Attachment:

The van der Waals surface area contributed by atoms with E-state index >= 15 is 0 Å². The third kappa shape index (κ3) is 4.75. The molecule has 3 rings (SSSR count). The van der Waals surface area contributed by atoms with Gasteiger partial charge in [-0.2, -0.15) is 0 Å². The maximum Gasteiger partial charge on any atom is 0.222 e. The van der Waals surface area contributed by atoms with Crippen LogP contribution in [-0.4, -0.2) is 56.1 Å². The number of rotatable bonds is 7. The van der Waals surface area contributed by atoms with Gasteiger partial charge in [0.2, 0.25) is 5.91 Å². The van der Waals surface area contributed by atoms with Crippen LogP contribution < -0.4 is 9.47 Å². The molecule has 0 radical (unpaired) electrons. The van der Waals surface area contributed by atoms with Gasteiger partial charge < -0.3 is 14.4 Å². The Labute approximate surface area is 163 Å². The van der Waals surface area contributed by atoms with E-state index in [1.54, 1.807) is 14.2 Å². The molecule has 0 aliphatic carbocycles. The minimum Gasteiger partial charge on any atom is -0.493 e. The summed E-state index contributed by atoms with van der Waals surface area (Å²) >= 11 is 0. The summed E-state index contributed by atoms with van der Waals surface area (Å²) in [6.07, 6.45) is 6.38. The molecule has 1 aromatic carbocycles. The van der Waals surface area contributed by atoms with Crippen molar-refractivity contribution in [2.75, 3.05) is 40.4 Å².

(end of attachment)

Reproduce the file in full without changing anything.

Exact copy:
The van der Waals surface area contributed by atoms with E-state index >= 15 is 0 Å². The third kappa shape index (κ3) is 4.75. The molecule has 3 rings (SSSR count). The van der Waals surface area contributed by atoms with Gasteiger partial charge in [-0.2, -0.15) is 0 Å². The maximum Gasteiger partial charge on any atom is 0.222 e. The van der Waals surface area contributed by atoms with Crippen LogP contribution in [-0.4, -0.2) is 56.1 Å². The number of rotatable bonds is 7. The van der Waals surface area contributed by atoms with Gasteiger partial charge in [0.2, 0.25) is 5.91 Å². The van der Waals surface area contributed by atoms with Crippen LogP contribution < -0.4 is 9.47 Å². The molecule has 0 radical (unpaired) electrons. The van der Waals surface area contributed by atoms with Gasteiger partial charge < -0.3 is 14.4 Å². The Labute approximate surface area is 163 Å². The van der Waals surface area contributed by atoms with E-state index in [1.54, 1.807) is 14.2 Å². The molecule has 0 aliphatic carbocycles. The minimum Gasteiger partial charge on any atom is -0.493 e. The summed E-state index contributed by atoms with van der Waals surface area (Å²) >= 11 is 0. The summed E-state index contributed by atoms with van der Waals surface area (Å²) in [6.07, 6.45) is 6.38. The molecule has 1 aromatic carbocycles. The van der Waals surface area contributed by atoms with Crippen molar-refractivity contribution in [2.75, 3.05) is 40.4 Å².